With documentaries revealing the harmful effects of the food industry on the rise, veganism has gained popularity. Especially for college-aged students, people are more aware of the health and environmental concerns associated with eating meat and other animal products, which contribute to heart disease, unwanted hormones, and the rise of global warming. That’s why corporations such as Veggie Grill, a casual fast-food restaurant with an entirely animal product-free menu, are such a popular choice for college students. It makes eating meat-free easy, relatively cheap, and convenient for a lifestyle that many other restaurant chains can’t provide.
However, at our own location of Veggie Grill at UTC, eating vegan just got pricier for students. A long-time student discount was just revoked at the end of September. Whereas a typical entrée item ran for at least $10 (not including an extra charge for sweet potato fries, which are almost an essential since they’re so delicious), the discount gave certified students an entrée and a drink for $8.62. That is about a $13 value, so students were actually saving a substantial amount of money with this discount. It was clear to me that when this discount was revoked, it was because Veggie Grill noticed how much money it was losing.
This turned out to be exactly the case. A worker at UTC’s Veggie Grill, who has been employed there for about a year and wished to remain anonymous, said that it was simply a situation of losing too much money. At a campus location, where such a large percentage of customers are students, practically no one was paying face-value for their meals, and by corporation standards, this wasn’t acceptable. But with so many loyal customers at their branch, and the promise of returning money, why did Veggie Grill have to completely revoke a student discount?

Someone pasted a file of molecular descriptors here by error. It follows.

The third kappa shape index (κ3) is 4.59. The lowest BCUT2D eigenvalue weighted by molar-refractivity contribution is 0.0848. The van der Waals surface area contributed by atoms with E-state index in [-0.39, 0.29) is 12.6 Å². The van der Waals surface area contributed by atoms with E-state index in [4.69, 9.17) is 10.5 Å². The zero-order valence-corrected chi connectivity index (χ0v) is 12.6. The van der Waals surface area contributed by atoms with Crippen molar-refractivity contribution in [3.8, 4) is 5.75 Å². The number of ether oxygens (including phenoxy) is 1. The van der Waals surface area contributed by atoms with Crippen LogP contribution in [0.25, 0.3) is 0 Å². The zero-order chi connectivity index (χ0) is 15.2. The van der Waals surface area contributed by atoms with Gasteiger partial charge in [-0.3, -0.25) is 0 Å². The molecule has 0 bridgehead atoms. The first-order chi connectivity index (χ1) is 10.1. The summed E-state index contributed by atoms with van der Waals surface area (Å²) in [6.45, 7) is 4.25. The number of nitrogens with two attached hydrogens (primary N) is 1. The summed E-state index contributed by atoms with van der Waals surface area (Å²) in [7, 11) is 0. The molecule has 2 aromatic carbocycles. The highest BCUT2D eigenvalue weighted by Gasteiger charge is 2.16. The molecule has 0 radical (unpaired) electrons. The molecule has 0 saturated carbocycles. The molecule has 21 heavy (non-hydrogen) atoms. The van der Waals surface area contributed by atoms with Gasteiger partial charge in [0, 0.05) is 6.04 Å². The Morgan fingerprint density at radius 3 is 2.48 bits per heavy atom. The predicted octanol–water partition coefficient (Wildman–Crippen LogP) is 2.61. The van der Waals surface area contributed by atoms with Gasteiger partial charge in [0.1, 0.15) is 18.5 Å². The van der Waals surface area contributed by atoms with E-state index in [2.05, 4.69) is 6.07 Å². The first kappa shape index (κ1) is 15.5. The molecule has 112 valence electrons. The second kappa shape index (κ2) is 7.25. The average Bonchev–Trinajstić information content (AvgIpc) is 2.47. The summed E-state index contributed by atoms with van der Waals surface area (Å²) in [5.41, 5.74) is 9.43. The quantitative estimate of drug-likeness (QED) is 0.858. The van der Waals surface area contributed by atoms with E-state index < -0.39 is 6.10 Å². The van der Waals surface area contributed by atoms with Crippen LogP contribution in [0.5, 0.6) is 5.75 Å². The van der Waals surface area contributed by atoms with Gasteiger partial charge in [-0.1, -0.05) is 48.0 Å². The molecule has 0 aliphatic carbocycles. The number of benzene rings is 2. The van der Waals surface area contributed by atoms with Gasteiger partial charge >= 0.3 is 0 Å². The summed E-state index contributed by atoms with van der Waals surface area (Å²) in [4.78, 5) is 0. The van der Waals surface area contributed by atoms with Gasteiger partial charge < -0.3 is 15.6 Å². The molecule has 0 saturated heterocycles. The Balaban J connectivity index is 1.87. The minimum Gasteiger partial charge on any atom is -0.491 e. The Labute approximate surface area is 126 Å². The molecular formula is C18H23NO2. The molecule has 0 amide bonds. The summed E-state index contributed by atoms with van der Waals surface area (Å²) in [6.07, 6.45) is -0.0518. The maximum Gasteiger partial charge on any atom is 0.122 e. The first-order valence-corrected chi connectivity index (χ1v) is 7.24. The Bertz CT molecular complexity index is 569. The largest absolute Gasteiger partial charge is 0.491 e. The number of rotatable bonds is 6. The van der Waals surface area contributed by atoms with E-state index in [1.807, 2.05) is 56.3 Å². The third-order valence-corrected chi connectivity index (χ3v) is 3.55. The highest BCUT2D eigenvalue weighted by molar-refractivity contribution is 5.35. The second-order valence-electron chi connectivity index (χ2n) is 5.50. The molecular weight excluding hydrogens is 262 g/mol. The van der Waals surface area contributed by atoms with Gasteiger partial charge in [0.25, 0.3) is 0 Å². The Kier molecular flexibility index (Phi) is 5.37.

They may have realized that, as a chain exclusive to vegan foods, they are a niche that nobody else in the UTC area is fulfilling. This gives them some control. Vegan students don’t have many options on campus when it comes to getting a quick and delicious meal. The convenience of having a restaurant catering to your dietary needs makes it popular and hard to replace. I think Veggie Grill knew that even if it took away the discount, students would still be forced to eat there out of necessity. They knew they could keep their loyal customers and make even more money still.
This is probably a similar reason that other restaurants in UTC don’t offer a student discount. The closeness to campus guarantees a huge percentage of people taking advantage of it. Even if they don’t offer a discount to students, students will come simply because it is the most convenient option. Many don’t have cars to easily go somewhere else. In the end, they’d be charging less for customers who will most likely still come if they charged more. And in the corporate world, that just isn’t smart business.
But, to make up for a lack of a discount, Veggie Grill and other UTC restaurants have unveiled a “points” system for anybody to use. The more you spend, the more points you can rack up that will add up to a free drink or, eventually, a free meal. I know similar companies such as Tender Greens in UTC have done the same thing. While there is no discount, there is an incentive to buy more so you will “earn” something free in the end, seemingly making your money worth it. However, to students, this doesn’t seem to be completely satisfying their idea of a “good deal” that would actually save them a substantial amount of money.
However, in the corporate world, I think substantially good deals like the previous student discount at Veggie Grill are hard to find. In most cases, if consumers feel they are saving a lot of money, the corporation definitely feels like they are losing money. As veganism becomes more popular, perhaps new locations of vegan restaurants will come to UTC and give Veggie Grill some competition and incentive to lower their prices. But for now, Veggie Grill still controls the vegan market at UCI, and you can bet that they know this.
Claire Harvey is a third year literary journalism major. She can be reached at email@example.com